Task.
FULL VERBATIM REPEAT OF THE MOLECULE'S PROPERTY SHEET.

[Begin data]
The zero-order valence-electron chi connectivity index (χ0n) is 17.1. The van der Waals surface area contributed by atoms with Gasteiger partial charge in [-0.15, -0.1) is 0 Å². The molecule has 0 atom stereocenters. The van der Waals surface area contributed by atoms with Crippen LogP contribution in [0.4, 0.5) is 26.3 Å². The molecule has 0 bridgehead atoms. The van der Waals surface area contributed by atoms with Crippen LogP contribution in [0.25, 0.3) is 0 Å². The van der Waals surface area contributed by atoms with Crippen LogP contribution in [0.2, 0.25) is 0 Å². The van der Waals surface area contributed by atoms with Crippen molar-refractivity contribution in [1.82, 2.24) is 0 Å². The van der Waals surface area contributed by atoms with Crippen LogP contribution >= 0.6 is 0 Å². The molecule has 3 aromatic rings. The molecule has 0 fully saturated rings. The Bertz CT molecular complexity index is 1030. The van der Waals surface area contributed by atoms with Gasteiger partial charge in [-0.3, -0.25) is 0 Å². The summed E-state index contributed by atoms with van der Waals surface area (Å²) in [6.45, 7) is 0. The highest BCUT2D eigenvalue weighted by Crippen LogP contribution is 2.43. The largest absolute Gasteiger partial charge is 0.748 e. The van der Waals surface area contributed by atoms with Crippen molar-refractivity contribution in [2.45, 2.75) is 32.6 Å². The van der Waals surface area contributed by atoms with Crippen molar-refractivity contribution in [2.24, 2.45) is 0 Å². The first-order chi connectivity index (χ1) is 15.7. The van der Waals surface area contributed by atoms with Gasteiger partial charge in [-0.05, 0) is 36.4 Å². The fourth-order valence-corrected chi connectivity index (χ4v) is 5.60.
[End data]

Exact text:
The zero-order valence-electron chi connectivity index (χ0n) is 17.1. The van der Waals surface area contributed by atoms with Gasteiger partial charge in [-0.15, -0.1) is 0 Å². The molecule has 0 atom stereocenters. The van der Waals surface area contributed by atoms with Crippen LogP contribution in [0.4, 0.5) is 26.3 Å². The molecule has 0 bridgehead atoms. The van der Waals surface area contributed by atoms with Crippen LogP contribution in [0.25, 0.3) is 0 Å². The van der Waals surface area contributed by atoms with Crippen LogP contribution in [0.2, 0.25) is 0 Å². The van der Waals surface area contributed by atoms with Crippen molar-refractivity contribution in [1.82, 2.24) is 0 Å². The van der Waals surface area contributed by atoms with Crippen LogP contribution >= 0.6 is 0 Å². The molecule has 3 aromatic rings. The molecule has 0 fully saturated rings. The Bertz CT molecular complexity index is 1030. The van der Waals surface area contributed by atoms with Gasteiger partial charge in [-0.3, -0.25) is 0 Å². The summed E-state index contributed by atoms with van der Waals surface area (Å²) in [6.45, 7) is 0. The highest BCUT2D eigenvalue weighted by Crippen LogP contribution is 2.43. The largest absolute Gasteiger partial charge is 0.748 e. The van der Waals surface area contributed by atoms with Crippen molar-refractivity contribution in [2.45, 2.75) is 32.6 Å². The van der Waals surface area contributed by atoms with Crippen molar-refractivity contribution in [2.24, 2.45) is 0 Å². The first-order chi connectivity index (χ1) is 15.7. The van der Waals surface area contributed by atoms with Gasteiger partial charge in [-0.05, 0) is 36.4 Å². The fourth-order valence-corrected chi connectivity index (χ4v) is 5.60.